A Kenya Airways plane that crashed in Cameroon on Saturday has been found submerged in a swamp and authorities say there is no chance of any survivors.
The Boeing 737-800 was carrying 114 people, including a Ghanaian.
It is believed nationals from at least 23 countries were on board the plane.
The plane, which originated in the Ivory Coast, came down shortly after taking off in heavy rain from Douala en route to the Kenyan capital, Nairobi.
The wreckage of the six-month-old jet was found more than 36 hours after vanishing from radar screens.
"There are no chances that there will be any survivors because almost the entire body of the plane was buried inside the swamp," Jean-Pierre Nana, director of Cameroon's civil protection department, told Reuters.
On Monday, rescuers battled through dense mangrove swamps to reach the wreckage, after parts of the jet were discovered late on Sunday.
Locals made the grim find 20km (12 miles) south-east of Douala.
"I saw one body and one arm. We also saw some seats and a piece of plane about the size of a car door," resident Guiffo Gande told reporters in Mbanga Pongo village.
Flight KQ 507 left Douala at 0005 on Saturday (2305 GMT Friday) and was due to arrive in Kenya at 0615 (0315 GMT).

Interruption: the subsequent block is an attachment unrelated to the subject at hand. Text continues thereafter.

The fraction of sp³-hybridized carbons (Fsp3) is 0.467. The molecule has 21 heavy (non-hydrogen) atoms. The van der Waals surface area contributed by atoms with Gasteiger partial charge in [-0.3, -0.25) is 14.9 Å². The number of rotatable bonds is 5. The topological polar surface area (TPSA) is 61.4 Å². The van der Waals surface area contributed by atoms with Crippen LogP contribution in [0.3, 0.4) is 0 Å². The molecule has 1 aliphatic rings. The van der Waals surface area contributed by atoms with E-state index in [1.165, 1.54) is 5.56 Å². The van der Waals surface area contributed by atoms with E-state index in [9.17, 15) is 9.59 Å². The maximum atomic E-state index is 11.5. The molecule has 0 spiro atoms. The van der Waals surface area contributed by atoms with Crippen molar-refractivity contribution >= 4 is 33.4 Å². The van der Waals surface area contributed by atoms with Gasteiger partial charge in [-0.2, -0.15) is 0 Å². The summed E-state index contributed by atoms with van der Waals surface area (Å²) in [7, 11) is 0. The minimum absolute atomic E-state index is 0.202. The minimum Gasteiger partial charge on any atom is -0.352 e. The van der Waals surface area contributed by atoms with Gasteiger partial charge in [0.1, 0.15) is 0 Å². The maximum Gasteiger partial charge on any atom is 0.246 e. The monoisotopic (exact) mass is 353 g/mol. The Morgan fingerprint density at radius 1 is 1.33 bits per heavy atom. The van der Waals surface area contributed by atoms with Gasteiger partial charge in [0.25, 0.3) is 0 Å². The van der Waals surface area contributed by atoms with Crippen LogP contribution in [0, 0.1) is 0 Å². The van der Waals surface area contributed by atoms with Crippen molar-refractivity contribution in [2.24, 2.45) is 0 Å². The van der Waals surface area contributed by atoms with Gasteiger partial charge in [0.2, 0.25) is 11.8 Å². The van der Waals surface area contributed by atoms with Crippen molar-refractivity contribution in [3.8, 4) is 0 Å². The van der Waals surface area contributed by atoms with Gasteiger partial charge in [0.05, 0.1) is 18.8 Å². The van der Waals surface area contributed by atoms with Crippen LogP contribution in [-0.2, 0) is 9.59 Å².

It sent a communication to the control tower in Douala shortly after take-off and later issued an automatic distress signal, Kenya Airways said.
Search efforts initially focused on dense jungle under the plane's intended flight path from Douala and then on a swamp area where fishermen reported hearing noises the night the plane disappeared.
It was the fishermen who led rescuers to the site, said Kenya Airways CEO Titus Naikuni.
Officials said it was too early to determine what caused the crash.
With the site inaccessible to vehicles, the recovery of bodies and investigation will be a difficult and slow process, says the BBC's Noel Mwakugu in Doula.
The aircraft was just six months old and part of a new fleet bought by the airline, which has a good safety record.
In January 2000, one of its planes crashed into the sea after taking off from Abidjan, killing 169 passengers. Ten people survived.